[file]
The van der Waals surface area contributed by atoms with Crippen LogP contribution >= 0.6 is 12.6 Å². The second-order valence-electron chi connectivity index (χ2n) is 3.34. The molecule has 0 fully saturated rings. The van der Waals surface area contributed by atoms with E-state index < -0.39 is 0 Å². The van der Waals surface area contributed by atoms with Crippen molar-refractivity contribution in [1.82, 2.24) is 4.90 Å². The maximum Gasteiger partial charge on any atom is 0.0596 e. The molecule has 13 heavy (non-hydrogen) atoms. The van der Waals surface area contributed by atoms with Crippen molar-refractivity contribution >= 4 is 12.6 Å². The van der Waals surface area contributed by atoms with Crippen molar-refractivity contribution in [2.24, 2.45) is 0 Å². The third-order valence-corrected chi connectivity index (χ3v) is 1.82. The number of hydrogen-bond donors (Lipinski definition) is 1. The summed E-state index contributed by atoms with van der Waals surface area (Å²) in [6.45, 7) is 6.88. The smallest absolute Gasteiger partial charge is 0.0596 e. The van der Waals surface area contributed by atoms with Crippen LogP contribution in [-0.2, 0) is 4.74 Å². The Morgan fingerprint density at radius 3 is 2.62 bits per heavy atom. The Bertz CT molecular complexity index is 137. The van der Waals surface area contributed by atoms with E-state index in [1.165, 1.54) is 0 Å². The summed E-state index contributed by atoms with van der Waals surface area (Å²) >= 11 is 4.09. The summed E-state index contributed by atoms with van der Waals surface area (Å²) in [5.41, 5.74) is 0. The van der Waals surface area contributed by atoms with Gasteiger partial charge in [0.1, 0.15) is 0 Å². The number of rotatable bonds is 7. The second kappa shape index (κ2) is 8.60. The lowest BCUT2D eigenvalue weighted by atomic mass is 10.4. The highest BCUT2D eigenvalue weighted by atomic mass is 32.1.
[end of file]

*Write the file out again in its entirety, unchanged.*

The van der Waals surface area contributed by atoms with Crippen LogP contribution >= 0.6 is 12.6 Å². The second-order valence-electron chi connectivity index (χ2n) is 3.34. The molecule has 0 fully saturated rings. The van der Waals surface area contributed by atoms with E-state index < -0.39 is 0 Å². The van der Waals surface area contributed by atoms with Crippen molar-refractivity contribution in [1.82, 2.24) is 4.90 Å². The maximum Gasteiger partial charge on any atom is 0.0596 e. The molecule has 13 heavy (non-hydrogen) atoms. The van der Waals surface area contributed by atoms with Crippen molar-refractivity contribution >= 4 is 12.6 Å². The van der Waals surface area contributed by atoms with Crippen molar-refractivity contribution in [2.24, 2.45) is 0 Å². The third-order valence-corrected chi connectivity index (χ3v) is 1.82. The number of hydrogen-bond donors (Lipinski definition) is 1. The summed E-state index contributed by atoms with van der Waals surface area (Å²) in [6.45, 7) is 6.88. The smallest absolute Gasteiger partial charge is 0.0596 e. The van der Waals surface area contributed by atoms with Crippen LogP contribution in [-0.2, 0) is 4.74 Å². The Morgan fingerprint density at radius 3 is 2.62 bits per heavy atom. The Bertz CT molecular complexity index is 137. The van der Waals surface area contributed by atoms with E-state index in [1.165, 1.54) is 0 Å². The summed E-state index contributed by atoms with van der Waals surface area (Å²) >= 11 is 4.09. The summed E-state index contributed by atoms with van der Waals surface area (Å²) in [5.41, 5.74) is 0. The van der Waals surface area contributed by atoms with Gasteiger partial charge in [0.1, 0.15) is 0 Å². The number of rotatable bonds is 7. The second kappa shape index (κ2) is 8.60. The lowest BCUT2D eigenvalue weighted by atomic mass is 10.4. The highest BCUT2D eigenvalue weighted by atomic mass is 32.1.